296     </p>
297    
298     </body>
299     </subsection>
300     <subsection id="compiling">
301     <title>Compiling and Installing</title>
302     <body>
303    
304     <p>
305     Now that your kernel is configured, it is time to compile and install it. Exit
306 nightmorph 1.48 the configuration menu and run the following commands:
307 swift 1.1 </p>
308    
309     <pre caption="Compiling the kernel">
310 swift 1.34 # <i>make &amp;&amp; make modules_install</i>
311 swift 1.1 </pre>
312    
313     <p>
314 neysx 1.10 When the kernel has finished compiling, copy the kernel image to
315 nightmorph 1.48 <path>/boot</path> as shown below. If you have a separate boot partition, as
316     on Pegasos computers, be sure that it is mounted properly. If you are using
317     BootX to boot, we'll copy the kernel later.
318 fox2mike 1.39 </p>
319    
320     <p>
321 nightmorph 1.48 Yaboot and BootX expect to use an uncompressed kernel unlike many other
322     bootloaders. The uncompressed kernel is called vmlinux and it is placed in
323     <path>/usr/src/linux</path> after the kernel has finished compiling. If you are
324     using a Pegasos machine, the Pegasos firmware requires a compressed kernel
325     called zImage which can be found in
326     <path>/usr/src/linux/arch/powerpc/boot/images</path>.
327 swift 1.1 </p>
328    
329     <pre caption="Installing the kernel">
330 fox2mike 1.39 # <i>cd /usr/src/linux</i>
331 nightmorph 1.48 <comment>Note, your kernel version might be different</comment>
332 fox2mike 1.39 <comment>(Apple/IBM)</comment>
333 nightmorph 1.48 # <i>cp vmlinux /boot/<keyval id="kernel-name"/></i>
334 fox2mike 1.39 <comment>(Pegasos)</comment>
335 nightmorph 1.48 # <i>cp arch/powerpc/boot/images/zImage /boot/&lt;kernel-version&gt;</i>
336 swift 1.1 </pre>
337    
338     <p>
339     Now continue with <uri link="#kernel_modules">Installing Separate Kernel
340     Modules</uri>.
341     </p>
342    
343     </body>
344     </subsection>
345     </section>
346     <section id="kernel_modules">
347     <title>Installing Separate Kernel Modules</title>
348     <subsection>
349     <title>Configuring the Modules</title>
350     <body>
351    
352     <p>
353 nightmorph 1.48 You should list the modules you want automatically loaded in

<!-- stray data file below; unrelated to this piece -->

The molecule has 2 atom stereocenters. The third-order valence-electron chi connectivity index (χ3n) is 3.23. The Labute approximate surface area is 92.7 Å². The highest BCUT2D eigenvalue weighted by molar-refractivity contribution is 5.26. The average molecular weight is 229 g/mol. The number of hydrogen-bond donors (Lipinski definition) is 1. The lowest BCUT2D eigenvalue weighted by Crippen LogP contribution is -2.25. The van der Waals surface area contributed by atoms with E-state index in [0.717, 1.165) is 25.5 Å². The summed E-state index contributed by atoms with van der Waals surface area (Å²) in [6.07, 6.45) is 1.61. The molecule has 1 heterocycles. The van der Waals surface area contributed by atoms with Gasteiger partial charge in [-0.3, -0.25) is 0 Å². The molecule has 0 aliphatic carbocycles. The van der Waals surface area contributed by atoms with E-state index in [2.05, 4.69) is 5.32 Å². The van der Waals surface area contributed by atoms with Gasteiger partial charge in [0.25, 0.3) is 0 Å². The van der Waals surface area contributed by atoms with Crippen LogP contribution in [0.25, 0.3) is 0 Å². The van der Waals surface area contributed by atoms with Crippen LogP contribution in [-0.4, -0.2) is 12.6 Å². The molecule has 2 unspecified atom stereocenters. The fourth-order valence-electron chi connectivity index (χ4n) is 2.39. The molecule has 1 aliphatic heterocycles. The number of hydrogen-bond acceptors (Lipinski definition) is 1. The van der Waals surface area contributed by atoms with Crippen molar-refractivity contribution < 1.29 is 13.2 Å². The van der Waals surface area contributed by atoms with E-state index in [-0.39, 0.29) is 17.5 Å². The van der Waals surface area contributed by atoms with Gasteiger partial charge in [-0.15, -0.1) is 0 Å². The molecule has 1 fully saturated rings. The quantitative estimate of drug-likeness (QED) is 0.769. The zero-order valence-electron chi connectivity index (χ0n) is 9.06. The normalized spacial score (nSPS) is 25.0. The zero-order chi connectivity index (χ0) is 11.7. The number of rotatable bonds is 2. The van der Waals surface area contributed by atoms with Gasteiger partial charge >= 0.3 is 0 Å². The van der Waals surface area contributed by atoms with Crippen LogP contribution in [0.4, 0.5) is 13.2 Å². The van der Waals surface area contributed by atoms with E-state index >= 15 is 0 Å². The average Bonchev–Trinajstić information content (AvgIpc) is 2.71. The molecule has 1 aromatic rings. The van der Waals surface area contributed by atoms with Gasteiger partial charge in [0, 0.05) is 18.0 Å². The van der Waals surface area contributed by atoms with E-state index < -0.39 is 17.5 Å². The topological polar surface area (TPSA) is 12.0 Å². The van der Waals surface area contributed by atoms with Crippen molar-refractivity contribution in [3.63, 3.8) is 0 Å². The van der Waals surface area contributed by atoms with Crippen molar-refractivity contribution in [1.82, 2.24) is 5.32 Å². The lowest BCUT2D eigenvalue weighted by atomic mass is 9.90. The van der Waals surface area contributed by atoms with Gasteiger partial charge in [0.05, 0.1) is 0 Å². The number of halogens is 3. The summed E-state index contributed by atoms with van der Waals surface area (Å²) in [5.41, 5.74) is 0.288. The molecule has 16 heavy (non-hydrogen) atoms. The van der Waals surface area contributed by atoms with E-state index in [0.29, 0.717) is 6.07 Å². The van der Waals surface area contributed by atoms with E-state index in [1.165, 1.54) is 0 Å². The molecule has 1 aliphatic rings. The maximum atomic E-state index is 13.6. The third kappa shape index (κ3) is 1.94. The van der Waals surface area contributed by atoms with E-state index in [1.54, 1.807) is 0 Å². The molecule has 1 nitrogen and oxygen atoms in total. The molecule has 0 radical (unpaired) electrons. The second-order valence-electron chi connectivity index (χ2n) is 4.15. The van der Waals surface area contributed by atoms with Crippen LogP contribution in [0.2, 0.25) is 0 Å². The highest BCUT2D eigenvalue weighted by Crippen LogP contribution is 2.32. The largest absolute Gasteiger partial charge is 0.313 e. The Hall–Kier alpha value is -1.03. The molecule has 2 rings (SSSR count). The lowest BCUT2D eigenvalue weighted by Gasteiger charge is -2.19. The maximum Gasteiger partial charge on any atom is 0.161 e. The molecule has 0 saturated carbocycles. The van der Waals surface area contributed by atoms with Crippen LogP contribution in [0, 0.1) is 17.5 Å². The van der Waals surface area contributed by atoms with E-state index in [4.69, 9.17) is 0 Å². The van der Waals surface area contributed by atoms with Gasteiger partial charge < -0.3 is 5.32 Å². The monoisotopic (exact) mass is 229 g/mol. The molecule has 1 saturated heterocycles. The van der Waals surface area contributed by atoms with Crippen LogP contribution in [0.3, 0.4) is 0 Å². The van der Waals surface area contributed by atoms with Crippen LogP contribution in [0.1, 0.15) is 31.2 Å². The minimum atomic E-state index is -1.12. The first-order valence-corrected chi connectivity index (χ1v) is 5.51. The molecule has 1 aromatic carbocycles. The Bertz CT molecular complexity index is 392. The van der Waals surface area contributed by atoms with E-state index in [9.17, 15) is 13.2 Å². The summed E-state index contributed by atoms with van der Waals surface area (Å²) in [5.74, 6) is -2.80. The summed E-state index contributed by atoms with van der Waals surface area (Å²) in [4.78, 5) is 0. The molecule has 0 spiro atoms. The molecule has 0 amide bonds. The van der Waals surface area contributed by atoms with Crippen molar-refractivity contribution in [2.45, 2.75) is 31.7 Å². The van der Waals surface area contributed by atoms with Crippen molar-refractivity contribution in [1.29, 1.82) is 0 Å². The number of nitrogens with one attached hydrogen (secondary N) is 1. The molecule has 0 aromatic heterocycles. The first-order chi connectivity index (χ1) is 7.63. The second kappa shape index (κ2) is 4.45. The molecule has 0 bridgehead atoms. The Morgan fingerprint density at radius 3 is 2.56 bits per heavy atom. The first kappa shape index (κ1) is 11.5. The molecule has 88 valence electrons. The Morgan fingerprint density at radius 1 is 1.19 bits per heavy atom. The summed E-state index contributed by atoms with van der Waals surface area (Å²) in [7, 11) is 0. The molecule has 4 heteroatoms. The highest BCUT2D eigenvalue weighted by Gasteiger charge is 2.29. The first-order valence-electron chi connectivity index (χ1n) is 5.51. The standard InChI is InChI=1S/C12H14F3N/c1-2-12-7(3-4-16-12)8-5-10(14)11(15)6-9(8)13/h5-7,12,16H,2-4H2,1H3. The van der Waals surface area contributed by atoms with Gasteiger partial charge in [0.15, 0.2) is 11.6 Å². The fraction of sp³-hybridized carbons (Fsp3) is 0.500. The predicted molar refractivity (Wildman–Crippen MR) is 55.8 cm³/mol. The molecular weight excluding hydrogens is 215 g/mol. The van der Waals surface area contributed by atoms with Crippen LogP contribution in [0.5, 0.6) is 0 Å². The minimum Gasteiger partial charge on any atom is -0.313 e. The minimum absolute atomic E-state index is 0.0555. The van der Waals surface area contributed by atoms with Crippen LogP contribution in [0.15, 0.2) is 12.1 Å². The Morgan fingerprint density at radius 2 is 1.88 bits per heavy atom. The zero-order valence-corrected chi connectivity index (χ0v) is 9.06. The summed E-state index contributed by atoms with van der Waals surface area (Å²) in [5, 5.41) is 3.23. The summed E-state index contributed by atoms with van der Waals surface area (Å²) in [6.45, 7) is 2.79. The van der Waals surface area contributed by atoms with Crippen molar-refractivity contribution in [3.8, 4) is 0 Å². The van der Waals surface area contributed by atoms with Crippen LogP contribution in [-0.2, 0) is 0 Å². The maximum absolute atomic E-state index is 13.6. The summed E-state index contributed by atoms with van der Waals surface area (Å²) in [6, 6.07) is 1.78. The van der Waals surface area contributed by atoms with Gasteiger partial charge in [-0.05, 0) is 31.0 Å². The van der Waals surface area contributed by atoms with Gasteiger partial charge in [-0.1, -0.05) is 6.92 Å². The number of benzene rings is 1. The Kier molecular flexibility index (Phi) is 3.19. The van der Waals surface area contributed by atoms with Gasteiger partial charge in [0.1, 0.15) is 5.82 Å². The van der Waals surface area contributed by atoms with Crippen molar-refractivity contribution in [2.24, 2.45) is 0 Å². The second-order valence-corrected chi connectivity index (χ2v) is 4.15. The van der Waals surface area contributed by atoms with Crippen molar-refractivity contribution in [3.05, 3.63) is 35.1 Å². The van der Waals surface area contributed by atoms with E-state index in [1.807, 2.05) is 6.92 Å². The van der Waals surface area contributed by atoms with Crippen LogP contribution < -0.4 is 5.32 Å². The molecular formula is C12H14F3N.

354     <path>/etc/modules.autoload.d/kernel-2.6</path>. You can add extra options to
355     the modules if required.
356 swift 1.1 </p>
357    
358     <p>
359     To view all available modules, run the following <c>find</c> command. Don't
360     forget to substitute "&lt;kernel version&gt;" with the version of the kernel you
361     just compiled:
362     </p>
363    
364     <pre caption="Viewing all available modules">
365     # <i>find /lib/modules/&lt;kernel version&gt;/ -type f -iname '*.o' -or -iname '*.ko'</i>
366     </pre>
367    
368     <p>
369 nightmorph 1.48 For instance, to automatically load the <c>3c59x</c> module, edit the
370     <path>kernel-2.6</path> file and add the module to it, one module on a line.
371 swift 1.1 </p>
372    
373 dertobi123 1.6 <pre caption="Editing /etc/modules.autoload.d/kernel-2.6">
374     # <i>nano -w /etc/modules.autoload.d/kernel-2.6</i>
375 swift 1.1 </pre>
376    
377 pylon 1.7 <pre caption="/etc/modules.autoload.d/kernel-2.6">
378 swift 1.1 3c59x
379     </pre>
380    
381     <p>
382 swift 1.19 Continue the installation with <uri link="?part=1&amp;chap=8">Configuring
383     your System</uri>.
384     </p>
385    
386     </body>
387     </subsection>
388     </section>
389     <section id="genkernel">
390     <title>Alternative: Using genkernel</title>
391     <body>
392    
393     <p>
394 nightmorph 1.48 Now that your kernel source tree is installed, it's now time to compile your
395     kernel by using our <c>genkernel</c> script to automatically build a kernel for
396     you. <c>genkernel</c> works by configuring a kernel nearly identically to the
397     way our Installation CD kernel is configured. This means that when you use
398     <c>genkernel</c> to build your kernel, your system will generally detect all
399     your hardware at boot-time, just like our Installation CD does. Because
400     genkernel doesn't require any manual kernel configuration, it is an ideal
401     solution for those users who may not be comfortable compiling their own